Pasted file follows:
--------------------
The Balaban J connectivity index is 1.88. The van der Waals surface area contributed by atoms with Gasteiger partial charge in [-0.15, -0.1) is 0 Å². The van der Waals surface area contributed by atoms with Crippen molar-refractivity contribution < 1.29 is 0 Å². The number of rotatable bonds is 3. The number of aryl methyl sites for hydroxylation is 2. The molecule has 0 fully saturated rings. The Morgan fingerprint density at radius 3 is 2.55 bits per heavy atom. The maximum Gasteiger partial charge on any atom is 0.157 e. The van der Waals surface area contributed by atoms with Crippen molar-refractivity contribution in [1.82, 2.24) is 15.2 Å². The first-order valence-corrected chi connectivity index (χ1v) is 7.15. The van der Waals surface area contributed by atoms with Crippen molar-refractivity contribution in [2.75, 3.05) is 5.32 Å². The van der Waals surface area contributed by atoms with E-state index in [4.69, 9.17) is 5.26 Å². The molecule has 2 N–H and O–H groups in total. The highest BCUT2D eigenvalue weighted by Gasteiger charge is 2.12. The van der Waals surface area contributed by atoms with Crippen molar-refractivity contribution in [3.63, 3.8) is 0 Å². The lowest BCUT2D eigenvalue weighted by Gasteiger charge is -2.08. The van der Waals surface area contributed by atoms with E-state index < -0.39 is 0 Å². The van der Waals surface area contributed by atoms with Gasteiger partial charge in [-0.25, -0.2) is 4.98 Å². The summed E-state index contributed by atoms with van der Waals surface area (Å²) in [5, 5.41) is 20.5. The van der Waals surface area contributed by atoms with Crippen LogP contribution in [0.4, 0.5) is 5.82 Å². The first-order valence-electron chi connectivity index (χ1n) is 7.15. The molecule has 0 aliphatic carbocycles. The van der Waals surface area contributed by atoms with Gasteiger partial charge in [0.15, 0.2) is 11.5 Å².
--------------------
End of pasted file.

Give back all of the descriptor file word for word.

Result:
The Balaban J connectivity index is 1.88. The van der Waals surface area contributed by atoms with Gasteiger partial charge in [-0.15, -0.1) is 0 Å². The van der Waals surface area contributed by atoms with Crippen molar-refractivity contribution < 1.29 is 0 Å². The number of rotatable bonds is 3. The number of aryl methyl sites for hydroxylation is 2. The molecule has 0 fully saturated rings. The Morgan fingerprint density at radius 3 is 2.55 bits per heavy atom. The maximum Gasteiger partial charge on any atom is 0.157 e. The van der Waals surface area contributed by atoms with Crippen molar-refractivity contribution in [1.82, 2.24) is 15.2 Å². The first-order valence-corrected chi connectivity index (χ1v) is 7.15. The van der Waals surface area contributed by atoms with Crippen molar-refractivity contribution in [2.75, 3.05) is 5.32 Å². The van der Waals surface area contributed by atoms with E-state index in [4.69, 9.17) is 5.26 Å². The molecule has 2 N–H and O–H groups in total. The highest BCUT2D eigenvalue weighted by Gasteiger charge is 2.12. The van der Waals surface area contributed by atoms with Crippen molar-refractivity contribution in [3.63, 3.8) is 0 Å². The lowest BCUT2D eigenvalue weighted by Gasteiger charge is -2.08. The van der Waals surface area contributed by atoms with E-state index < -0.39 is 0 Å². The van der Waals surface area contributed by atoms with Gasteiger partial charge in [-0.25, -0.2) is 4.98 Å². The summed E-state index contributed by atoms with van der Waals surface area (Å²) in [5, 5.41) is 20.5. The van der Waals surface area contributed by atoms with Crippen LogP contribution in [0.4, 0.5) is 5.82 Å². The first-order valence-electron chi connectivity index (χ1n) is 7.15. The molecule has 0 aliphatic carbocycles. The van der Waals surface area contributed by atoms with Gasteiger partial charge in [0.15, 0.2) is 11.5 Å².